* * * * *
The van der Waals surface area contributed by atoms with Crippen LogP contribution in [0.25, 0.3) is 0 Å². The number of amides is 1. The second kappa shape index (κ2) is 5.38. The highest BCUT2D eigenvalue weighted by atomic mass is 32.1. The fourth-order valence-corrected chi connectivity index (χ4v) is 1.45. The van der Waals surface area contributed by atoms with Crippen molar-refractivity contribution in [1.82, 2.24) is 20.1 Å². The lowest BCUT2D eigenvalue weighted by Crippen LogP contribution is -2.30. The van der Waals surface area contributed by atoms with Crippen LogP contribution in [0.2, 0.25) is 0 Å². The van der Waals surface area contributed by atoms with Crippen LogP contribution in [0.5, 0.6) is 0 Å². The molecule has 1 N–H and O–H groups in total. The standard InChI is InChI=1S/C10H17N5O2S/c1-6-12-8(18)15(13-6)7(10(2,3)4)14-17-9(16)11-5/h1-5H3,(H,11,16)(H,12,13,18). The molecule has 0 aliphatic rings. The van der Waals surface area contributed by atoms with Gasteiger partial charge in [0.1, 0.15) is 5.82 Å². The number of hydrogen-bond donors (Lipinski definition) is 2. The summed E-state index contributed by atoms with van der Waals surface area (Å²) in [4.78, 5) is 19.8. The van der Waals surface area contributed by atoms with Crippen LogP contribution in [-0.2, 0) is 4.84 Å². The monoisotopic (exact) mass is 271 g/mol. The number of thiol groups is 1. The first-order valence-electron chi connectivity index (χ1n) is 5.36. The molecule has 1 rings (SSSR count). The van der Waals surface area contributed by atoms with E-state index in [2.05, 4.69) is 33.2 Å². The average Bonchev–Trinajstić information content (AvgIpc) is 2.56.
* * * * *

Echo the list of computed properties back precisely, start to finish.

The van der Waals surface area contributed by atoms with Crippen LogP contribution in [0.25, 0.3) is 0 Å². The number of amides is 1. The second kappa shape index (κ2) is 5.38. The highest BCUT2D eigenvalue weighted by atomic mass is 32.1. The fourth-order valence-corrected chi connectivity index (χ4v) is 1.45. The van der Waals surface area contributed by atoms with Crippen molar-refractivity contribution in [1.82, 2.24) is 20.1 Å². The lowest BCUT2D eigenvalue weighted by Crippen LogP contribution is -2.30. The van der Waals surface area contributed by atoms with Crippen LogP contribution in [0.2, 0.25) is 0 Å². The van der Waals surface area contributed by atoms with Crippen LogP contribution in [0.5, 0.6) is 0 Å². The molecule has 1 N–H and O–H groups in total. The standard InChI is InChI=1S/C10H17N5O2S/c1-6-12-8(18)15(13-6)7(10(2,3)4)14-17-9(16)11-5/h1-5H3,(H,11,16)(H,12,13,18). The molecule has 0 aliphatic rings. The van der Waals surface area contributed by atoms with Gasteiger partial charge in [0.1, 0.15) is 5.82 Å². The number of hydrogen-bond donors (Lipinski definition) is 2. The summed E-state index contributed by atoms with van der Waals surface area (Å²) in [4.78, 5) is 19.8. The van der Waals surface area contributed by atoms with Crippen LogP contribution in [-0.2, 0) is 4.84 Å². The monoisotopic (exact) mass is 271 g/mol. The number of thiol groups is 1. The first-order valence-electron chi connectivity index (χ1n) is 5.36. The molecule has 1 rings (SSSR count). The van der Waals surface area contributed by atoms with E-state index in [2.05, 4.69) is 33.2 Å². The average Bonchev–Trinajstić information content (AvgIpc) is 2.56.